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After 48 Days Of Strike, Mercury and Bharat Ane Nenu Release; Fail To Bring Back The Audience

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The Tamil Film Producers’ Council called off the strike on Tuesday evening after 48 days, one of the the longest shutdowns that the Tamil film industry has ever faced. The producers’ council had called the strike on March 1 in protest against the Virtual Print Fee (VPF) charged by the Digital Service Providers (DSP).

Some of the important changes include the computerisation of ticketing across A, B and C centre theatres to uphold transparency, and the launch of an online booking facility by the TFPC, with a transaction charge of Rs 4 (against Rs 30 on other websites).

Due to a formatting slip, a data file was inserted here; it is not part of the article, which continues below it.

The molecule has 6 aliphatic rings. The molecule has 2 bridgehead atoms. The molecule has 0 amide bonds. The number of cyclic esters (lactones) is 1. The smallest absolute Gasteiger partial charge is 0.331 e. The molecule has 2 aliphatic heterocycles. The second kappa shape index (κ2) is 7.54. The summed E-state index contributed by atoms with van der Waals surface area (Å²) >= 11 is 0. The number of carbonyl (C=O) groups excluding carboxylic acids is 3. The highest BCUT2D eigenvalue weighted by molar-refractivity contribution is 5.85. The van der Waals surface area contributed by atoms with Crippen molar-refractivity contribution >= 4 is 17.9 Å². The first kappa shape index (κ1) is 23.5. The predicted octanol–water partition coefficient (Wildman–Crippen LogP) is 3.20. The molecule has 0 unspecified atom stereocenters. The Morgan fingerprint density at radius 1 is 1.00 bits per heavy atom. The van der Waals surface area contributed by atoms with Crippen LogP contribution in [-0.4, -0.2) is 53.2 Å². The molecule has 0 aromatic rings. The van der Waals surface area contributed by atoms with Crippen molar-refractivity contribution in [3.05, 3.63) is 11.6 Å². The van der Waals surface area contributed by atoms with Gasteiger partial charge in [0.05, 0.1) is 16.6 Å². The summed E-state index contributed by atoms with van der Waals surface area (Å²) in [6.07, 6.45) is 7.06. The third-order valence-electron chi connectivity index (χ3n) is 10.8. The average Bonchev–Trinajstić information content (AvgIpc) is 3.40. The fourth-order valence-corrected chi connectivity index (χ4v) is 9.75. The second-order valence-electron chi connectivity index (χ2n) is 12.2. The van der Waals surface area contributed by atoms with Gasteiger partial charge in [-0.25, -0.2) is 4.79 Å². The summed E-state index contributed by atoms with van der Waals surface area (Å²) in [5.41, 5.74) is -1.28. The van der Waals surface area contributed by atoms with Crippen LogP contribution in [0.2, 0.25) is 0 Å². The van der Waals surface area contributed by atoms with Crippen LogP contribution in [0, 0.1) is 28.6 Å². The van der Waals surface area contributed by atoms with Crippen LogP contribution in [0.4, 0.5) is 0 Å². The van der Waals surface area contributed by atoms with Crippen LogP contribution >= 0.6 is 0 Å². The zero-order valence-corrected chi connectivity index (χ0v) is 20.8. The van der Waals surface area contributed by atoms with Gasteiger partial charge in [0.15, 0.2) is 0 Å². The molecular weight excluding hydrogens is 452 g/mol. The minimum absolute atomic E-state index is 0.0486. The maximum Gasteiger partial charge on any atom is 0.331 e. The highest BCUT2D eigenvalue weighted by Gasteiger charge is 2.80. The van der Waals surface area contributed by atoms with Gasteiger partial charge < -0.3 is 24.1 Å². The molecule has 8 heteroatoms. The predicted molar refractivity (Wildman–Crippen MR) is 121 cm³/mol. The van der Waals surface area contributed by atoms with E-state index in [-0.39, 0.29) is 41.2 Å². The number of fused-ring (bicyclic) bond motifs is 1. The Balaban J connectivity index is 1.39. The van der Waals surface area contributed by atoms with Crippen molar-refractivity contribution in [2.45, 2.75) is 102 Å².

Karthik Subbaraj’s Mercury is the first Tamil film to release in the state after 48 days. The film which is a thriller with no dialogues had released in rest of the country last week. Apart from Mercury, other releases include Iranian filmmaker Majid Majidi’s first Indian film venture, Beyond The Clouds and Mahesh Babu’s much-awaited Bharat Ane Nenu.

Silverscreen went around theatres across Chennai to check the crowd at the morning shows but the situation was quite abysmal. Shows are running to almost empty theatres and big ticket releases like Mercury, Bharat Ane Nenu failed to draw a crowd. The ticket sales are expected to go up in the evening and over the weekend.

The crowd outside AVM Rajeswari theatre in Vadapalani, Chennai. Of the 565 seats for Mercury, tickets were sold for 245.
Board outside AVM Rajeswari.
People buying tickets for Mercury at Kasi theatre.

At Udhayam theatre, only 25 tickets for Mahesh Babu’s Bharat Ane Nenu were sold for the morning show.
Of the 754 seats, 180 were filled for Mercury at Udhayam Theatre.
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